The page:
By: W. Milton Key, Jr., Partner
It’s here…the time you’ve set aside each week to make qualification (or discovery) calls to a few donors, with the goal to determine if an in-person visit is warranted, to further qualify them as bona fide major or planned gift prospects.
You’ve prepared by reviewing gift histories, wealth screen profiles, and various online resources…but you’re not confident about what to say to the person after she/he answers the phone. You’re not alone and there’s hope.
Steps To Consider For Fundraising Qualification Calls
- Set the tone with your tone. Put the person at ease, with a personable, positive tone in your voice. Introduce yourself (use name, title, organization), thank the person for taking your call, and let them know you’re intention is to be brief.
- Break the ice. With calm and ease, establish that you aren’t calling to ask for a gift, but to thank the person for her/his faithful support of your organization, or for attending a recent event, to follow up on a referral from your board member, etc. Give the person a chance to respond and follow up with a related question(s), if appropriate. Next, ask them a short question about why they support your organization, how they learned about the event, etc., so you can engage the person and start listening. If the person seems to be warming up, ask a follow-up question. (Congrats! A conversation has begun.)
- Assess and ask. Your research prior to the call helped you determine that the person likely has ability and affinity to give more. If you’ve discerned there’s no more affinity, gently wind down the call by thanking the person for their time and support, ask her/him if your organization can count on their continued support, and invite her/him to contact you if you can be of assistance in the future. (Send a short handwritten thank you note.) If you’re sensing there is, indeed, affinity for your organization, ask for an opportunity to get together with the person for no more than an hour to update them on the organization’s current priorities and get her/his input on those plans or plans for the capital project or program tied to her/his recent gift(s). Almost everyone appreciates being asked their opinion. It’s a great way to get to know someone and discern if there could be a match between the person’s interests and your organization’s priorities. (The appointment can happen in a restaurant, in the person’s home or office. Ask the person if she/he has a preference, or invite them to your campus or office, for a brief tour and visit.)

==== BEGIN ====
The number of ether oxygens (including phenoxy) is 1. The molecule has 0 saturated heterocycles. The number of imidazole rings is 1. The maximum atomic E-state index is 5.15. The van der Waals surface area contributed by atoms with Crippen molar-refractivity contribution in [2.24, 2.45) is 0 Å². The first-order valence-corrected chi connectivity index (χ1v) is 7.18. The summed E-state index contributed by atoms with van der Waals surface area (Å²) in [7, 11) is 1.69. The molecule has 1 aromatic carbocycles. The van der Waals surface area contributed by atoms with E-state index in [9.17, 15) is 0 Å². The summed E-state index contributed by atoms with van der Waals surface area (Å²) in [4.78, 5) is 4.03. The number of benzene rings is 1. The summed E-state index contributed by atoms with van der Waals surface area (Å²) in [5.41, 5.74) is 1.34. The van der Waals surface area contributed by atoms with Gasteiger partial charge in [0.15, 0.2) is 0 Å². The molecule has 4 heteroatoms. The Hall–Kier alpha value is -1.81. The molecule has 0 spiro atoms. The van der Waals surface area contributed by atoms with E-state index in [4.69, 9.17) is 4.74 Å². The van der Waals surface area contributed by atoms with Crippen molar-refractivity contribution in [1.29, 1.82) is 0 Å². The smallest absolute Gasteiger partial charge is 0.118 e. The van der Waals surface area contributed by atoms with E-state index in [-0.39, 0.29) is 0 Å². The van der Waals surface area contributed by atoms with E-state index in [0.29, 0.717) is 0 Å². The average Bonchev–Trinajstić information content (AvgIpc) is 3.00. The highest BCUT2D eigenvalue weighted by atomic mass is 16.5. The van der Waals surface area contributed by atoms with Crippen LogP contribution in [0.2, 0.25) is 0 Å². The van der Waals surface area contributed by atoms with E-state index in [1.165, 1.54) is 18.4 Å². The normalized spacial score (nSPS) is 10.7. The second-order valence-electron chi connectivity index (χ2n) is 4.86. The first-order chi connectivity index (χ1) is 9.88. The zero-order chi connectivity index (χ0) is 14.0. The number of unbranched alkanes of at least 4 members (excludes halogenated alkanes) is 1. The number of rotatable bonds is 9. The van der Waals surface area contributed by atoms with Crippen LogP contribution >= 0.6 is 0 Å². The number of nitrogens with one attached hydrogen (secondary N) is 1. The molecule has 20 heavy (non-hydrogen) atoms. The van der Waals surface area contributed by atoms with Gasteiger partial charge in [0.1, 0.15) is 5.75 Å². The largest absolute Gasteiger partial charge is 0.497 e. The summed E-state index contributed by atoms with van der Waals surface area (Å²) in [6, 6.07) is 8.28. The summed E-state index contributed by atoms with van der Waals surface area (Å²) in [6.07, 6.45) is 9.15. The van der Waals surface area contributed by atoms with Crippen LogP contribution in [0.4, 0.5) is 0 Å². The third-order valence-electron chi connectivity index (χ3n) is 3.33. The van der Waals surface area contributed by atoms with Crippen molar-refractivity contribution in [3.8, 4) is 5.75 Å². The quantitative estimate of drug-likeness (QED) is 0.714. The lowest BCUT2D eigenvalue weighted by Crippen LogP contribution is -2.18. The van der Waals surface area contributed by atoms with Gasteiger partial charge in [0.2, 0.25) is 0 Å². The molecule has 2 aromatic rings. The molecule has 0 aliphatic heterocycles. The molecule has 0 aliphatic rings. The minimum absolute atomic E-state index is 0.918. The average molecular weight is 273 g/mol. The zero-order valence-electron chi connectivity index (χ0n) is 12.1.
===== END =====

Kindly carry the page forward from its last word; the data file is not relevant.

As is the case with so many things, practice makes perfect.
- Experience the call in your mind. Take a moment or two before your qualification calls, to inhale/exhale a deep breath and think about each call. Imagine that you are relaxed and comfortable. You are engaging the person, and she/he is being responsive. It is a friendly, energetic, brief call. You have been able to convey appreciation and reflect positively on yourself and your organization. You have been able to form a connection with the person and have learned something about their involvement with or interest in your organization. You have been able to secure an in-person qualifying visit with the person or you have been able to rule them out as a prospect for deeper engagement, at least for now…a helpful outcome, either way.
- Role play with a colleague. Before you make your calls each week, spend a half hour or so with your mentor or a colleague you trust, alternating between the development and prospect roles. You’ll develop script notes (for reference during the call – not for reading), a rhythm and a comfort level that will boost your confidence and prepare you for the calls.
I trust you’ll have even greater outcomes from your qualification calls with these suggestions. Please share, if you’ve identified other tips that work well in producing desired outcomes.